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Alexander, F. (1936). Practical Aspects of Psychoanalysis: A Handbook for Prospective Patients and Their Advisors. By Lawrence S. Kubie. New York: W. W. Norton & Co., 1936. 223 pp.. Psychoanal Q., 5:283-289.

(1936). Psychoanalytic Quarterly, 5:283-289

Practical Aspects of Psychoanalysis: A Handbook for Prospective Patients and Their Advisors. By Lawrence S. Kubie. New York: W. W. Norton & Co., 1936. 223 pp.

Review by:
Franz Alexander

A book which has been very much needed indeed—not just one more addition to the long list of good popular presentations of psychoanalysis. It is a quite novel attempt, entirely practical in aim, to eliminate misconceptions about the nature of psychoanalytic treatment that are still current among both the laity and physicians. The book attempts to fulfil this purpose only; and accordingly it does not present the whole content of psychoanalytic theory and therapy, but discusses in a clear and condensed fashion only those fundamental concepts which relate to its practical aim. The aim consistently followed throughout the book is to answer questions which a great majority of people have in their minds when they consider the possibility either of being psychoanalyzed themselves or of their relatives and acquaintances being psychoanalyzed.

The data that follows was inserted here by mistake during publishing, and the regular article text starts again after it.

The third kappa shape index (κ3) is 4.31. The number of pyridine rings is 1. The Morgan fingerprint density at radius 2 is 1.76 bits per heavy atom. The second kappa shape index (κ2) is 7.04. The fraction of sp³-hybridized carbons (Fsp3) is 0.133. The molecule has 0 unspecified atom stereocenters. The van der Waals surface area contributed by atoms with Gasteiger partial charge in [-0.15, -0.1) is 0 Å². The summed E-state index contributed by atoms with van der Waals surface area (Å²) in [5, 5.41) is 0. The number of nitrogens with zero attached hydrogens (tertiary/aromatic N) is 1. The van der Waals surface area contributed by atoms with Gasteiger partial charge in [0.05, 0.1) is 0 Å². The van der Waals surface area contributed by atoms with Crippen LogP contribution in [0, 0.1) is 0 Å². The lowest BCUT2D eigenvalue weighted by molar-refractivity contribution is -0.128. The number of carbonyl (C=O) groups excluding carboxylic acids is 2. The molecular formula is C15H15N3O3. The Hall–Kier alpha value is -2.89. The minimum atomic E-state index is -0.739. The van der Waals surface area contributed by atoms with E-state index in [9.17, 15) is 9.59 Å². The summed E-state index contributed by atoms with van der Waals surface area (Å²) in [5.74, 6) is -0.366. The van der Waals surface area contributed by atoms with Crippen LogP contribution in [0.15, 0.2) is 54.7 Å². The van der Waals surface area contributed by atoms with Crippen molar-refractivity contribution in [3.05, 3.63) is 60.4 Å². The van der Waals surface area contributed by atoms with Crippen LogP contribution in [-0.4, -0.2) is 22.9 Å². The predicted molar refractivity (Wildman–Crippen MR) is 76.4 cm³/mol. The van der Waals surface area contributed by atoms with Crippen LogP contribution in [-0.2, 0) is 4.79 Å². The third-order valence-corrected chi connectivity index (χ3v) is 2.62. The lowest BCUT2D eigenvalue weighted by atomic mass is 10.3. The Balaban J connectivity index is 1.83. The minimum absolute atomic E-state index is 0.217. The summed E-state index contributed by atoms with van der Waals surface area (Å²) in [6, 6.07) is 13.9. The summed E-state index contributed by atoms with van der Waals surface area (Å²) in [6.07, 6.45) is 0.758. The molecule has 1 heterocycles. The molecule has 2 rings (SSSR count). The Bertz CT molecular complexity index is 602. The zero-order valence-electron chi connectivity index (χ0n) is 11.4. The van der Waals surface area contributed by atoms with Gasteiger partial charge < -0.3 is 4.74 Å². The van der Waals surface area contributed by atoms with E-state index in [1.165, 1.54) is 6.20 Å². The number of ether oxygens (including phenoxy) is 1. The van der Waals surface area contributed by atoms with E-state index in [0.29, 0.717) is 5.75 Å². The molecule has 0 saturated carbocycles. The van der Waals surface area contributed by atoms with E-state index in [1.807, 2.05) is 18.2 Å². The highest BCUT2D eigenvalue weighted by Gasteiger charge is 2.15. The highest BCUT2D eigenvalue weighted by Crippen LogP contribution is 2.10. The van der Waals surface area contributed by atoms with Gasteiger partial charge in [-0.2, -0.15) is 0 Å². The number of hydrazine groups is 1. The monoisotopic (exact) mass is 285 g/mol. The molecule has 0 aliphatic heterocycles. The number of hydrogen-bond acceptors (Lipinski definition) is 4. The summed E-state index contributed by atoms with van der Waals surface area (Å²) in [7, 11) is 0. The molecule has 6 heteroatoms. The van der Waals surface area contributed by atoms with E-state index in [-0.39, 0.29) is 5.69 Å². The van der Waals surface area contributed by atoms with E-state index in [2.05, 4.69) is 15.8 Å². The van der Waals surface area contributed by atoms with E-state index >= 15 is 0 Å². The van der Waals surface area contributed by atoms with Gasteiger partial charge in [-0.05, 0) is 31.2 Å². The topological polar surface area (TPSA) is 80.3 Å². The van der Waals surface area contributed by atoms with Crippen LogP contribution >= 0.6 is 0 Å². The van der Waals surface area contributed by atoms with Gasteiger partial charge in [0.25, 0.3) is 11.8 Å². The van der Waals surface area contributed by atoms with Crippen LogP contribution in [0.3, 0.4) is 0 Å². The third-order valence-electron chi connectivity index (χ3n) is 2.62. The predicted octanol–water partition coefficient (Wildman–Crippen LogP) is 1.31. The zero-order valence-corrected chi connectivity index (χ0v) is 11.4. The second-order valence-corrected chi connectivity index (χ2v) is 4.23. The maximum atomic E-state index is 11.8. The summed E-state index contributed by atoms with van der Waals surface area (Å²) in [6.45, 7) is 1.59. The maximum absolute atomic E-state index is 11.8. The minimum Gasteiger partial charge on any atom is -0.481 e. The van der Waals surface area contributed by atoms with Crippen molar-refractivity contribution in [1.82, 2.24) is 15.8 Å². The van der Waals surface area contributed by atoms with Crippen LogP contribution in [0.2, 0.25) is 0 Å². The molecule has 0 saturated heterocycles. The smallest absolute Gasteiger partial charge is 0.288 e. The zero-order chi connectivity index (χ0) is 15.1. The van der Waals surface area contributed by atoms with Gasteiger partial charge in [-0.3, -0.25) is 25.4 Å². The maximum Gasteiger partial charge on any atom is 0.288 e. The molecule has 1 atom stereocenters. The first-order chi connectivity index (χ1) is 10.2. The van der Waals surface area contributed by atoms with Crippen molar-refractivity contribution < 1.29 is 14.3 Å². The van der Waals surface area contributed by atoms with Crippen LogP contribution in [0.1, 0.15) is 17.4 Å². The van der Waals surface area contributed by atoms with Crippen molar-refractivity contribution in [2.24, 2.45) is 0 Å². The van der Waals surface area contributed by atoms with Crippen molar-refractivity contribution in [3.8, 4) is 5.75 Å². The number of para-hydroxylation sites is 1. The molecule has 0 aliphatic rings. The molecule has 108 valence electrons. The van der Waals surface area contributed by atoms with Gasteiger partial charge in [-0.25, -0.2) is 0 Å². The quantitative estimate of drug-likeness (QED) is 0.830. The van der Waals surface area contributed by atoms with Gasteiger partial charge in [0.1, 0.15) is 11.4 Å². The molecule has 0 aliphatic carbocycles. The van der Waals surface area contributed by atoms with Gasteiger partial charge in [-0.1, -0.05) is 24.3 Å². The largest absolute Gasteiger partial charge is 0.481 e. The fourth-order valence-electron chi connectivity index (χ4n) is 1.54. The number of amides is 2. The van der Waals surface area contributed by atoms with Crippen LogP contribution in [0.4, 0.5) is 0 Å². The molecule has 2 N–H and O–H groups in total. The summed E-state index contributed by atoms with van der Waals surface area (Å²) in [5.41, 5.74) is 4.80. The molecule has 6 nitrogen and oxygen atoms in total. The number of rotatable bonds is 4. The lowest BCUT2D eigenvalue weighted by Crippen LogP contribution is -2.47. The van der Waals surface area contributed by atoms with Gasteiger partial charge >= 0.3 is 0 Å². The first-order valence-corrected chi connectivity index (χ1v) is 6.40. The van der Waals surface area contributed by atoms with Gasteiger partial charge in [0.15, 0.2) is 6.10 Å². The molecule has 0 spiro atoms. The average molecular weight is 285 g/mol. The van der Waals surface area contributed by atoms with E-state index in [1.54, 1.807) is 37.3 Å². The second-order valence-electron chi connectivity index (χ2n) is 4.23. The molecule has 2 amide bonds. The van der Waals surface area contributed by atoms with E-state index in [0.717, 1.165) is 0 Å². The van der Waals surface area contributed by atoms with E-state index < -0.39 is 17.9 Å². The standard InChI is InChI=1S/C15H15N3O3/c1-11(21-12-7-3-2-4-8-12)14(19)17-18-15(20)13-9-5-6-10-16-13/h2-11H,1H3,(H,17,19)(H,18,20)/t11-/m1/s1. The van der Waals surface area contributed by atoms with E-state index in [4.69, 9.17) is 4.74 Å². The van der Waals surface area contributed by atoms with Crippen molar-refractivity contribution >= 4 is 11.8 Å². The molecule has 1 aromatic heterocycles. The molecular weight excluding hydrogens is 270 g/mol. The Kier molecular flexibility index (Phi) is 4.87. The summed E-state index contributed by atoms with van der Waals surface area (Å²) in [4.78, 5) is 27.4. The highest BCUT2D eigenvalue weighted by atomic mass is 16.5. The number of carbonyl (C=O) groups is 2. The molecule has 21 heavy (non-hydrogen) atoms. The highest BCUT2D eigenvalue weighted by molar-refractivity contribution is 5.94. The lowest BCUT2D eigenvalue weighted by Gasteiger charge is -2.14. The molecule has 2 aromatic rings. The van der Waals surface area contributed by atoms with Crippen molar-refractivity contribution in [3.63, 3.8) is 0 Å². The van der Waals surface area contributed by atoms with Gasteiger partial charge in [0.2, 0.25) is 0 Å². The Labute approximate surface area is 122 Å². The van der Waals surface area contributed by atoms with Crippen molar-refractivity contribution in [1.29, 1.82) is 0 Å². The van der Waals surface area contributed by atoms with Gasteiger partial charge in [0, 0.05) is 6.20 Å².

At the outset Dr. Kubie emphasizes that psychoanalysis, in contrast to other medical procedures, has novel features which are in the main responsible for the undesirable atmosphere of mystery with which people frequently connect it. To the layman, certain technical and formal peculiarities of the psychoanalytic procedure make psychoanalysis appear to resemble some mystical, ritualistic cult. This is due to the fact that their meaning and significance are not understood. If one did not understand the principles of asepsis, even a surgical operation, with the peculiar attire of the surgeon and the adherence to certain strict and rigid rules, might similarly impress the layman as a peculiar tribal ceremony performed for some mystical purpose.

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